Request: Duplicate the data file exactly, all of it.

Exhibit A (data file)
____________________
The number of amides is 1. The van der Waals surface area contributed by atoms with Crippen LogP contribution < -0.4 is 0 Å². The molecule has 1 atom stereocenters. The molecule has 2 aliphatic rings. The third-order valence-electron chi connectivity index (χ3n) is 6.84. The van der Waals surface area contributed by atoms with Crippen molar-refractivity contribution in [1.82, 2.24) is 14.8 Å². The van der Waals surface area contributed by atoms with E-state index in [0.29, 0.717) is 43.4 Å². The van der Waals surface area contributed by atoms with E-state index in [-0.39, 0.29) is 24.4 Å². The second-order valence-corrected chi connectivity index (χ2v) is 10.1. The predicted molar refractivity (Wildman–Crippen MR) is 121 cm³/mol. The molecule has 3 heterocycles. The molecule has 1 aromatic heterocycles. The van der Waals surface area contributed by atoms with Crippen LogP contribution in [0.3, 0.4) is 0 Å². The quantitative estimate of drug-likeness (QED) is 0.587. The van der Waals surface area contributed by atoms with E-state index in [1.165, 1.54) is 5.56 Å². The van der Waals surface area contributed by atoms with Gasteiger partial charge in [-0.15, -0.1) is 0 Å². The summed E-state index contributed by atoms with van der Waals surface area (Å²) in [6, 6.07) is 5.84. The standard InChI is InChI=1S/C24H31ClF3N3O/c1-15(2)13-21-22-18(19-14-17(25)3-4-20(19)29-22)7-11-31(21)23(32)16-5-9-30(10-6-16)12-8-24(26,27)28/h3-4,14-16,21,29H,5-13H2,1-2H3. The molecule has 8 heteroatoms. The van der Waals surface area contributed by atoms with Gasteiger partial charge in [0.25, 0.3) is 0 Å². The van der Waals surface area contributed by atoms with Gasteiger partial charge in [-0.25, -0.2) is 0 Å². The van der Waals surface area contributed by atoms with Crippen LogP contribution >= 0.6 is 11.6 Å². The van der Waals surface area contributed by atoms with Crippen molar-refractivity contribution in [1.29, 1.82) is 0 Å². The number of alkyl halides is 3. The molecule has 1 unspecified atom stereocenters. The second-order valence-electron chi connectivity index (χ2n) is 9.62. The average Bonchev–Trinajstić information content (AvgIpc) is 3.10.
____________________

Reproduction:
The number of amides is 1. The van der Waals surface area contributed by atoms with Crippen LogP contribution < -0.4 is 0 Å². The molecule has 1 atom stereocenters. The molecule has 2 aliphatic rings. The third-order valence-electron chi connectivity index (χ3n) is 6.84. The van der Waals surface area contributed by atoms with Crippen molar-refractivity contribution in [1.82, 2.24) is 14.8 Å². The van der Waals surface area contributed by atoms with E-state index in [0.29, 0.717) is 43.4 Å². The van der Waals surface area contributed by atoms with E-state index in [-0.39, 0.29) is 24.4 Å². The second-order valence-corrected chi connectivity index (χ2v) is 10.1. The predicted molar refractivity (Wildman–Crippen MR) is 121 cm³/mol. The molecule has 3 heterocycles. The molecule has 1 aromatic heterocycles. The van der Waals surface area contributed by atoms with Crippen LogP contribution in [0.3, 0.4) is 0 Å². The quantitative estimate of drug-likeness (QED) is 0.587. The van der Waals surface area contributed by atoms with E-state index in [1.165, 1.54) is 5.56 Å². The van der Waals surface area contributed by atoms with Gasteiger partial charge in [-0.15, -0.1) is 0 Å². The summed E-state index contributed by atoms with van der Waals surface area (Å²) in [6, 6.07) is 5.84. The standard InChI is InChI=1S/C24H31ClF3N3O/c1-15(2)13-21-22-18(19-14-17(25)3-4-20(19)29-22)7-11-31(21)23(32)16-5-9-30(10-6-16)12-8-24(26,27)28/h3-4,14-16,21,29H,5-13H2,1-2H3. The molecule has 8 heteroatoms. The van der Waals surface area contributed by atoms with Gasteiger partial charge in [0.25, 0.3) is 0 Å². The van der Waals surface area contributed by atoms with Gasteiger partial charge in [-0.25, -0.2) is 0 Å². The van der Waals surface area contributed by atoms with Crippen LogP contribution >= 0.6 is 11.6 Å². The van der Waals surface area contributed by atoms with Crippen molar-refractivity contribution in [1.29, 1.82) is 0 Å². The number of alkyl halides is 3. The molecule has 1 unspecified atom stereocenters. The second-order valence-electron chi connectivity index (χ2n) is 9.62. The average Bonchev–Trinajstić information content (AvgIpc) is 3.10.